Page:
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Leather Making in Wrexham

Leather workers at the Cambrian Leather Works, Wrexham.

Leather Making in Wrexham Gallery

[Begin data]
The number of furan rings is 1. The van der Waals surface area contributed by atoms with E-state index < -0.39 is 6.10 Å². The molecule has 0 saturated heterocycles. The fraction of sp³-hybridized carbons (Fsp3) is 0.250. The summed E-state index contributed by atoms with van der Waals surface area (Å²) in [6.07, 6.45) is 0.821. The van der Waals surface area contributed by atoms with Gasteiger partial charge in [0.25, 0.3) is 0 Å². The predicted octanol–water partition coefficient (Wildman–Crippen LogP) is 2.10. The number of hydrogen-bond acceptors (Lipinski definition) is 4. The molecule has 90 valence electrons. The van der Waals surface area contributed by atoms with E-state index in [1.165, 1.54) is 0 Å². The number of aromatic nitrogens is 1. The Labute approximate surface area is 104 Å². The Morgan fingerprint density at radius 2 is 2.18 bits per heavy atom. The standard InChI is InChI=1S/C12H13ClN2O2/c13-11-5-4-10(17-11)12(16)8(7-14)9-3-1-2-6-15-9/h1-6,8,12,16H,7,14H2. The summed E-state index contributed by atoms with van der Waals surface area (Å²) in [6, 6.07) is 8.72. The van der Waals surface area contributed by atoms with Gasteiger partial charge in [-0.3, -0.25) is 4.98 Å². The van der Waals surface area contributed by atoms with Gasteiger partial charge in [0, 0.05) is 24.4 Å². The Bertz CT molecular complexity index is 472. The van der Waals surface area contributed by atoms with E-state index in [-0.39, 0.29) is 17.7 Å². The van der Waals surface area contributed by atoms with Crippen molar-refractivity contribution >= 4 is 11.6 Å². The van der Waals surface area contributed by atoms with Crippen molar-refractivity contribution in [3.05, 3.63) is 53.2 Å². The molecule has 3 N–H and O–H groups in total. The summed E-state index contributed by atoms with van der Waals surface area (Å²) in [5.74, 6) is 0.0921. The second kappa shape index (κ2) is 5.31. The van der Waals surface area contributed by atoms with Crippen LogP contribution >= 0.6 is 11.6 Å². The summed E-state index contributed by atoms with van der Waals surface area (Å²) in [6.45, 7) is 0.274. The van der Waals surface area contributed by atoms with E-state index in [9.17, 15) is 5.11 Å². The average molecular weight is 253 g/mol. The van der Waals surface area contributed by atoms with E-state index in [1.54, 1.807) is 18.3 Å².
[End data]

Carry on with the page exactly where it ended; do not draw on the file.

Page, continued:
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De-liming – removing lime from the skins, Cambrian Leather Works, Wrexham. © Denbighshire Archives, DD/DM/189. Hand-shaving – using a metal hand tool. © Denbighshire Archives, DD/DM/189. Leather workers at Cambrian Leather Works, Wrexham – they are bent over the working surfaces 'striking out' the skins by hand. © Denbighshire Archives, DD/DM/189. Leather workers at the Cambrian Leather Works, Wrexham. Company office and western entrance to Cambrian Leather Works, Salop Road. © Denbighshire Archives, DD/DM/189. Horse and carts used for carrying off-cuts from limed skins for disposal, Cambrian Leather Works sidings, Wrexham. © Denbighshire Archives, DD/DM/189. Caiau Sidings, Wrexham - loading the skins for transportation, chiefly to Lancashire. © Denbighshire Record Office, DD/DM/189. Leather workers at Cambrian Leather Works, Wrexham – another view inside the works. You can see how the work is divided according to gender according to the perceived abilities of men and women at that time. © Denbighshire Archives, DD/DM/189. Leather workers at Cambrian Leather Works, Wrexham – these women and girls padded the leather using agate. This process introduced a colouring agent to the skins. © Denbighshire Archives, DD/DM/189. Leather workers at Cambrian Leather Works, Wrexham – same workshop viewed from the other end. Glazing and ironing - using agate and ironing with gas irons. © Denbighshire Archives, DD/DM/189. Leather works at the Cambrian Leather Works – Finishing: the skins are made ready in this room, prior to packing for distribution and sale. © Denbighshire Archives, DD/DM/189. The packing room at Cambrian Leather Works, Salop Road. © Denbighshire Archives, DD/DM/189. Tanning pits at Cambrian Leather Works, Wrexham - the pools contain oak bark extract. © Denbighshire Archives, DD/DM/189. Abbot Leather works, Hugh Price & Co, on the left, Pentrefelin, Wrexham. © Wrexham Archives, DWL/289/2. The Zoedone Mineral Water Works. These redundant buildings were taken over by Hugh Price & Co. and converted into a leather works. Bridge Street tannery, 1907. © Wrexham Heritage Service. Hugh Price & Co.'s trade mark was 'Catch me if you can'. John Peer's tannery, Salop Road, c.1770. © The Encyclopedia of Wrexham – W. A. Wiliams. The Cambrian Leather Works, Salop Road, 1858. © The Encyclopedia of Wrexham – W. A. Wiliams. The Abbot Leather Works, Pentrefelin, Wrexham. The works were finally demolished during the redevelopment of Island Green as a retail park in the 1990s. © W.A. Williams, Bridge Books. Arkwright's cotton spinning machine. © Robert Jarvis. Cambrian Leather Works, promotional leaflet, c.1910. © Denbighshire Archives, DD/GL/216. Cambrian Leather Works, illustration in promotional leaflet, c.1910. © Denbighshire Archives, DD/GL/216. Roller leather sampler wallet, J. Meredith Jones & Sons, Wrexham. © Wrexham Heritage Service, 2010.16. A coloured drawing of the Cambrian Leather Works at its peak when in the ownership of J. Meredith Jones & Sons. © Wrexham Heritage Service, 2010.16. International Conference of Leather Trades' chemists, London, 1897. A Seymour Jones of J. Meredith Jones & Sons, Wrexham, chairman of the conference is sixth from left, front row. © Wrexham Heritage Service. Display stand, used to promote the roller leathers of J. Meredith Jones & Sons at the Tokyo International Fair, Japan, 1907. © Wrexham Heritage Service. International Conference of Leather Trades' chemists, London, 1897. A Seymour Jones of J. Meredith Jones & Sons, Wrexham, chairman of the conference is sixth from left, front row. © Wrexham Heritage Service. Leather worker or currier's knife, from Cambrian Leather Works. © Wrexham Heritage Service. A 'striker' or 'sleaker' – a leather tool used to stretch the skins and remove the tan liquor. © Wrexham Heritage Service. Site of Hugh Price & Co.'s Bridge Street tannery. This picture was taken in 2004 from St Giles' Parish Church, prior to the site being cleared by the Welsh Development Agency. © Wrexham Heritage Service/Jonathan Gammond. One of the surviving tannery buildings. Notice how the building has been designed to encourage ventilation. The remaining tannery building were demolished by the WDA as part of development project in 2004. No development has so far (2012) happened. © Wrexham Heritage Service/Jonathan Gammond.